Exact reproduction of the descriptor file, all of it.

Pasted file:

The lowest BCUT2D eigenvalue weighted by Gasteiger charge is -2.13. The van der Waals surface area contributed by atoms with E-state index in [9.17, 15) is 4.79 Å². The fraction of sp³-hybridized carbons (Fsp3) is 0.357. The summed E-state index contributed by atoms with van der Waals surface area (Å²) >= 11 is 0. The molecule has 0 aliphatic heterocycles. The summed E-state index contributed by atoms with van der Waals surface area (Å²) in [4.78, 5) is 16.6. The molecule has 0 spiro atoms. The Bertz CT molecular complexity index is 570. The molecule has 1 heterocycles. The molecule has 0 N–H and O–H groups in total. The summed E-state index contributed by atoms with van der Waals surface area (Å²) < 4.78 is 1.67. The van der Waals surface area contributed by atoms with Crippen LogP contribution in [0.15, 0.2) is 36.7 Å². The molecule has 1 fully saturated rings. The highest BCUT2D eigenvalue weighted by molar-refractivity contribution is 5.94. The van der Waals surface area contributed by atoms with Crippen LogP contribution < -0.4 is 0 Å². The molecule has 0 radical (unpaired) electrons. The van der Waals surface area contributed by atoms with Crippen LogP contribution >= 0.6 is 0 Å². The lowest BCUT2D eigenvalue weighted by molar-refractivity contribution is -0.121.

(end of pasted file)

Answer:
The lowest BCUT2D eigenvalue weighted by Gasteiger charge is -2.13. The van der Waals surface area contributed by atoms with E-state index in [9.17, 15) is 4.79 Å². The fraction of sp³-hybridized carbons (Fsp3) is 0.357. The summed E-state index contributed by atoms with van der Waals surface area (Å²) >= 11 is 0. The molecule has 0 aliphatic heterocycles. The summed E-state index contributed by atoms with van der Waals surface area (Å²) in [4.78, 5) is 16.6. The molecule has 0 spiro atoms. The Bertz CT molecular complexity index is 570. The molecule has 1 heterocycles. The molecule has 0 N–H and O–H groups in total. The summed E-state index contributed by atoms with van der Waals surface area (Å²) < 4.78 is 1.67. The van der Waals surface area contributed by atoms with Crippen LogP contribution in [0.15, 0.2) is 36.7 Å². The molecule has 1 fully saturated rings. The highest BCUT2D eigenvalue weighted by molar-refractivity contribution is 5.94. The van der Waals surface area contributed by atoms with Crippen LogP contribution < -0.4 is 0 Å². The molecule has 0 radical (unpaired) electrons. The van der Waals surface area contributed by atoms with Crippen LogP contribution >= 0.6 is 0 Å². The lowest BCUT2D eigenvalue weighted by molar-refractivity contribution is -0.121.